Neighborhood demographics and cuisine preferences influence produce popularity. Conversations with food pantry managers provide an opportunity to learn about the types of produce their pantry guests prefer. Consider reaching out to your local Illinois Extension SNAP-Ed team to assist with connecting and providing produce to food pantries.

Local food pantries can be found through the Find Food Illinois Community Food Map on the Eat. Move. Save. website. This map allows you to enter your zip code and free food resources in your area will populate. Click the light green food pantries and meal sites icon to view food pantries.

Donating garden produce

The following is a general list of garden produce that is most recognizable to most food pantry clients and is therefore most useful. Most of these crops can be stored for a day or two without refrigeration, which may be a limiting resource at some food pantry locations. Finally, these crops are easy to grow, harvest, and prepare for donation making it easy for the home gardener to share the abundance.



Wash gently with water to remove the soil.


Wash gently with water to remove the soil.

Winter squash

Wash gently with water to remove the soil.

Potato and sweet potato

Gently brush off excess soil. Allow potatoes to “cure” for several days before donating.
“Cure” potatoes for two weeks at a temperature of 45 to 60 degrees Fahrenheit and 85 to 95 percent humidity.


Gently brush off excess soil.


Wash gently with water to remove the soil.
Refrigerate if donating the following day.


Wash gently with water to remove the soil.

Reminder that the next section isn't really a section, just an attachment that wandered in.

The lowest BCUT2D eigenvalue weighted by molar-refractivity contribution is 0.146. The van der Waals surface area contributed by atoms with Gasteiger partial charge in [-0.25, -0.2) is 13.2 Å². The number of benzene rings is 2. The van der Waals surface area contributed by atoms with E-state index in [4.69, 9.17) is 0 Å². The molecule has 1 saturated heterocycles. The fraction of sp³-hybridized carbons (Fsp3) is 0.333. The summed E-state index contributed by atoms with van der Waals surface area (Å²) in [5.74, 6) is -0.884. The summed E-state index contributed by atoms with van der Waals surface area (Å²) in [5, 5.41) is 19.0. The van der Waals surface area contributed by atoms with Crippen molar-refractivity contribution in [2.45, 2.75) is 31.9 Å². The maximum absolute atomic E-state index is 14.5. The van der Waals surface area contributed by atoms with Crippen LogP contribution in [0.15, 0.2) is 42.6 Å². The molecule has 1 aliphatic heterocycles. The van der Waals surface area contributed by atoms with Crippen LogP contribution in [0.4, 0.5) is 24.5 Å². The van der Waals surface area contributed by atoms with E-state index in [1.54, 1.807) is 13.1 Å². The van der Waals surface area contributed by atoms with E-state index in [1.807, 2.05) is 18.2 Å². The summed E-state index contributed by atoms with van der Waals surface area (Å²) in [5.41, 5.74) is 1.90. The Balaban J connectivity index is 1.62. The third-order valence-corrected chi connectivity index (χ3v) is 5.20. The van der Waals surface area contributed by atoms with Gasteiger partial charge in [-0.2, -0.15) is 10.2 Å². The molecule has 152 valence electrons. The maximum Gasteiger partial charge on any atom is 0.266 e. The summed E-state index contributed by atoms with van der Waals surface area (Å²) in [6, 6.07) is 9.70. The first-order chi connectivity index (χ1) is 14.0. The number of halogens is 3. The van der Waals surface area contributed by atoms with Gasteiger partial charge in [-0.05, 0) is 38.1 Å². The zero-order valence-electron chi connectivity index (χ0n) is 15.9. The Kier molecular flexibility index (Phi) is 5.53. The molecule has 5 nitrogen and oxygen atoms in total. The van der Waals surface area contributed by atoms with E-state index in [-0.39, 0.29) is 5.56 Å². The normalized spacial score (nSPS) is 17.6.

Wash thoroughly with water to remove the soil.
Refrigerate if donating the following day.


Wash gently with water to remove the soil.
Remove one or two outer leaves, leaving protective leaves in place.
Refrigerate if donating the following day.


Gently brush off excess soil.
Cut tops off, leaving one inch of green foliage.
Refrigerate if donating the following day.


Wash gently with water to remove the soil.
Refrigerate immediately after harvest.


Gently brush off excess soil.
Allow garlic to “cure” for 10-14 days before donating.

Kale and greens

Gently brush off excess soil.
Refrigerate immediately after harvest.


Common questions (and answers)

Am I liable for food donations?

  • No, in 1996, President Bill Clinton signed the Bill Emerson Good Samaritan Food Donation Act into law. This standardizes donor ability across all 50 states, the law protects you from liability when you donate to a non-profit and protects you from civil and criminal liability when donating in good faith if the produce later causes harm to the recipient.

Why should I donate only whole produce?

  • Donating whole, uncut food reduces the chance of introducing foodborne pathogens to produce, maintains the maximum shelf-life of food, and makes keeping and distributing the produce easier for pantries.


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Emily Swihart is a Horticulture Educator with the University of Illinois Extension, serving Henry, Mercer, Rock Island, and Stark counties since 2021. Emily provides horticulture programming with an emphasis on trees, native vegetation, and home landscape design.